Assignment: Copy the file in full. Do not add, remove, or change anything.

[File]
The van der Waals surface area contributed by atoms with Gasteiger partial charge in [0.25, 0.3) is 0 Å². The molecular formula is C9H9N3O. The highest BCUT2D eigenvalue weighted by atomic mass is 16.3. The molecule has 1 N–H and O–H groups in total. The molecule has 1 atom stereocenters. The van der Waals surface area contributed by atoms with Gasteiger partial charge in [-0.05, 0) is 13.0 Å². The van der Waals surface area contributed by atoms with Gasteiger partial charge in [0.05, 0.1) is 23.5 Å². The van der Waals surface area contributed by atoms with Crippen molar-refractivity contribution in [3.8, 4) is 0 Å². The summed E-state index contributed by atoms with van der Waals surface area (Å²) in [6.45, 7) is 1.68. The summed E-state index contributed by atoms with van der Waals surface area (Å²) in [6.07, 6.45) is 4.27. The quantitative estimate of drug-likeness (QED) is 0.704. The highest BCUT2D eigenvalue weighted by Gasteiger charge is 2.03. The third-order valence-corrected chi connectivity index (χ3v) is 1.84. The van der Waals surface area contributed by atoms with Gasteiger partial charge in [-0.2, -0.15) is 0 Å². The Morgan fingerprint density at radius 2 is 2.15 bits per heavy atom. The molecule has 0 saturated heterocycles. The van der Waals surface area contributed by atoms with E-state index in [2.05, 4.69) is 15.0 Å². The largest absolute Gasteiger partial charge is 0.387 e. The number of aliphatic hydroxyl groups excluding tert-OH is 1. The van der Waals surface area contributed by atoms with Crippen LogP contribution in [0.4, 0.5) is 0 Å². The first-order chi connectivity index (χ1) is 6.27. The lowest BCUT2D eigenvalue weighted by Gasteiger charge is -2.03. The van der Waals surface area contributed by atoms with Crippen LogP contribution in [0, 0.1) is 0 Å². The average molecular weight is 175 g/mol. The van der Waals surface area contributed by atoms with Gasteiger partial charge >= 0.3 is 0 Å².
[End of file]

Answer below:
The van der Waals surface area contributed by atoms with Gasteiger partial charge in [0.25, 0.3) is 0 Å². The molecular formula is C9H9N3O. The highest BCUT2D eigenvalue weighted by atomic mass is 16.3. The molecule has 1 N–H and O–H groups in total. The molecule has 1 atom stereocenters. The van der Waals surface area contributed by atoms with Gasteiger partial charge in [-0.05, 0) is 13.0 Å². The van der Waals surface area contributed by atoms with Gasteiger partial charge in [0.05, 0.1) is 23.5 Å². The van der Waals surface area contributed by atoms with Crippen molar-refractivity contribution in [3.8, 4) is 0 Å². The summed E-state index contributed by atoms with van der Waals surface area (Å²) in [6.45, 7) is 1.68. The summed E-state index contributed by atoms with van der Waals surface area (Å²) in [6.07, 6.45) is 4.27. The quantitative estimate of drug-likeness (QED) is 0.704. The highest BCUT2D eigenvalue weighted by Gasteiger charge is 2.03. The third-order valence-corrected chi connectivity index (χ3v) is 1.84. The van der Waals surface area contributed by atoms with Gasteiger partial charge in [-0.2, -0.15) is 0 Å². The Morgan fingerprint density at radius 2 is 2.15 bits per heavy atom. The molecule has 0 saturated heterocycles. The van der Waals surface area contributed by atoms with E-state index in [2.05, 4.69) is 15.0 Å². The largest absolute Gasteiger partial charge is 0.387 e. The number of aliphatic hydroxyl groups excluding tert-OH is 1. The van der Waals surface area contributed by atoms with Crippen LogP contribution in [0.4, 0.5) is 0 Å². The first-order chi connectivity index (χ1) is 6.27. The lowest BCUT2D eigenvalue weighted by Gasteiger charge is -2.03. The van der Waals surface area contributed by atoms with Crippen LogP contribution in [0, 0.1) is 0 Å². The average molecular weight is 175 g/mol. The van der Waals surface area contributed by atoms with Gasteiger partial charge >= 0.3 is 0 Å².